Mobile App Development Costs: Budget Factors

Mobile is on everyone’s agenda this year. In fact, 60% of U.S. enterprises plan to spend over $1M on mobile application development in 2015.

But what slows people down from actually executing mobile app development projects is not knowing how to plan and budget for them.

Many of our clients struggle with getting their arms around scope and investment for these projects, because each app is unique and dependent on several key business decisions. Our work developing apps for small-, medium-, and enterprise level-clients has taught us that no matter the size of the project or budget, there are 6 things that impact mobile development costs the most:

1. App Functionality & Purpose

Because mobile applications can be extremely broad, the main purpose of the app often drives the development budget. For example, a small calculator application used for a niche business function will require a much smaller investment than an enterprise-wide support application for a global salesforce.

Work with your teams to achieve consensus around the following questions:

  • Is the app intended for public use? If not, what subset of the population will use the app? Is the app slated for internal use only? If so, what are the internal users that will use the app?
  • What are users trying to achieve by interacting with the app? Examples: speed up ordering time, find close-by distribution centers, pull current documents, etc.

2. Mobile Platforms & Devices Supported

Determining whether to support iOS, Android, Windows Mobile, or all of the above will help predict development time, and therefore cost. Each platform is different—for example, Android fragmentation (caused by the fact that there are over 18,000 different devices/screen sizes running on Android) can make it difficult to ensure your app works well for each unique piece of hardware, whereas the iOS platform only needs to support a few different Apple devices.

Device is also a factor that needs to be considered. Do you only want to support phones? What about tablets? Or should the app be universal?

And lastly, you need to decide if you want to invest in a native app (fully responsive apps that are installed on devices) or a hybrid app (part native and part web app, with one code base deployed to different platforms). Native apps are typically more expensive to develop, but are a more premium product that will give you better performance and more custom-designed features.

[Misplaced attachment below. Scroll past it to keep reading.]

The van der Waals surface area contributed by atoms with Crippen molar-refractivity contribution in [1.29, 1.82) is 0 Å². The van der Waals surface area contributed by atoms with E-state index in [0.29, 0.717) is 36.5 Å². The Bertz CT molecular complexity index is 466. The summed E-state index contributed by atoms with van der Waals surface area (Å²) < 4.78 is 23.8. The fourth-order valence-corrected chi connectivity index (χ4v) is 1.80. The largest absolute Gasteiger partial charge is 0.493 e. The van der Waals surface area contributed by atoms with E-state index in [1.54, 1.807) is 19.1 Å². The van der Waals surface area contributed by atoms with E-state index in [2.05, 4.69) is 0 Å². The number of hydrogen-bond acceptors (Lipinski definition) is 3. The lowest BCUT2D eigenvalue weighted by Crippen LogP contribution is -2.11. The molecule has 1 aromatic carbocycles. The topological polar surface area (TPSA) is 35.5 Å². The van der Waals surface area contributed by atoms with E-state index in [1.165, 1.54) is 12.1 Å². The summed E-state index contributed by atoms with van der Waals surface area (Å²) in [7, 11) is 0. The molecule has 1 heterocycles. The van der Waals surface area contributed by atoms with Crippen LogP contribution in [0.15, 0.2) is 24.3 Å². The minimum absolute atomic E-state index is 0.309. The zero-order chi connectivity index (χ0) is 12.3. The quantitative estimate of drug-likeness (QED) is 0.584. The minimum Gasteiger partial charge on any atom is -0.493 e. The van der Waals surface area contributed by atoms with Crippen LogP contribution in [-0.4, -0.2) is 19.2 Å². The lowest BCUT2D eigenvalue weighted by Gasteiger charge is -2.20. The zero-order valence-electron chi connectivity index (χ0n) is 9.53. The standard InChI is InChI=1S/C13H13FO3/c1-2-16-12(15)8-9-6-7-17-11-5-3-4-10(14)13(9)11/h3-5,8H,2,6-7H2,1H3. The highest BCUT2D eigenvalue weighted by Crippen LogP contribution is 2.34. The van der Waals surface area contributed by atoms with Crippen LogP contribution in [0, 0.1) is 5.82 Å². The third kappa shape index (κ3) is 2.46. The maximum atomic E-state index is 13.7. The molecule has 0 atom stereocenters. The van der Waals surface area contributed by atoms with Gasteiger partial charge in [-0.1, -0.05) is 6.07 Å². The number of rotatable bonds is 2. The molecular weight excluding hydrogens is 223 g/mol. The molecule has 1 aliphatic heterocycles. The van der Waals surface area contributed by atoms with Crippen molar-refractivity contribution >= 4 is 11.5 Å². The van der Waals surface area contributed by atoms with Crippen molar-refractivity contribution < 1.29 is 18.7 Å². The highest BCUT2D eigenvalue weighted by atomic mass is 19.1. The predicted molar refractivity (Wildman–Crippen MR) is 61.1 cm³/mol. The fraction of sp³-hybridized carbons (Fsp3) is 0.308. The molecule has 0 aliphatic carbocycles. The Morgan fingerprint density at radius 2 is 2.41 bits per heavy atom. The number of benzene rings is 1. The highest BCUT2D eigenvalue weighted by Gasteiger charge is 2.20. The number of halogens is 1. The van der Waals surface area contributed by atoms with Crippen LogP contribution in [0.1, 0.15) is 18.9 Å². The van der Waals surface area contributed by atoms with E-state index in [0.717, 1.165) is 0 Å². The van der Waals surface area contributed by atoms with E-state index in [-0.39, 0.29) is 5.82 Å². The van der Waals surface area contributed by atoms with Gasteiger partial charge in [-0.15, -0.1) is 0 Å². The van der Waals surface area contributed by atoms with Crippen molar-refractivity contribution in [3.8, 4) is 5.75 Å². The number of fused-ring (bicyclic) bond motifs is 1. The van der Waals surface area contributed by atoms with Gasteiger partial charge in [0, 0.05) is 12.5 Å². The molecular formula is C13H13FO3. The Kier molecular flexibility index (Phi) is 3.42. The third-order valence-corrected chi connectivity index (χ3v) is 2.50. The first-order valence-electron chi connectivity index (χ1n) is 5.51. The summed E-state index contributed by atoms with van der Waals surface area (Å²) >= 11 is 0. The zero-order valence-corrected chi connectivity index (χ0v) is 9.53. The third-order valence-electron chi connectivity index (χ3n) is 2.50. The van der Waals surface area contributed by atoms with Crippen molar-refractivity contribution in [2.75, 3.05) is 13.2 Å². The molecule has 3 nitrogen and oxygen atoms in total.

3. Integration Points

Integration points will undoubtedly cost you more money during the build, but will save you time and money in the long run.

Consider the following:

  • What 3rd party systems does the app need to integrate with? Many of our apps, such as the one we built for BASF, integrate with complex backend systems (Salesforce, SAP, Sharepoint, social media, etc), automating previously manual processes.
  • Where will content for the app come from? Does the content already exist in other data structures (DB’s, API’s) or is there new content being developed for the app specifically?
  • Who will control the content? Are there multiple stakeholders involved? Is there an established editorial workflow for review/approval of content?

4. Use of Visual Objects

Often our clients’ desire to include complex UI elements results in a much nicer User Experience. These complex visual objects are all the rage this year in web and mobile design. Will your app make use of real-time 3D graphics, complex visual transitions, animations, and multiple objects animating at the same time? Then it’s probably going to cost more.

This will also affect the native vs. hybrid development decision mentioned above, since many hybrid app frameworks can’t take advantage of hardware-accelerated User Interfaces.

5. Use of Phone Hardware Features

Part of what makes mobile applications unique is their ability to take advantage of the “smart” parts of your smartphone. If you want to be able to pull in features like the phone’s GPS, location-based functionalities (such as iBeacon), accelerometer, gyroscope (which detects motion), and the camera (although this is typically pretty easy), there may be cost implications.

6. Maintenance Plan

Once the application is deployed, you can’t just pat yourself on the back. You need to think about a maintenance plan from the very beginning and factor it into costs as a certain percentage. This plan should include what new features and functionalities will be introduced, and when. There’s an arms race going on between operating systems, and it’s important to keep apps up to date with every new release (at least once a year). Plan to proactively update the app or face the fact that it’s going to become irrelevant and deleted by users. This plan should go hand in hand with your overall digital strategy, helping you stay ahead of the digital curve.

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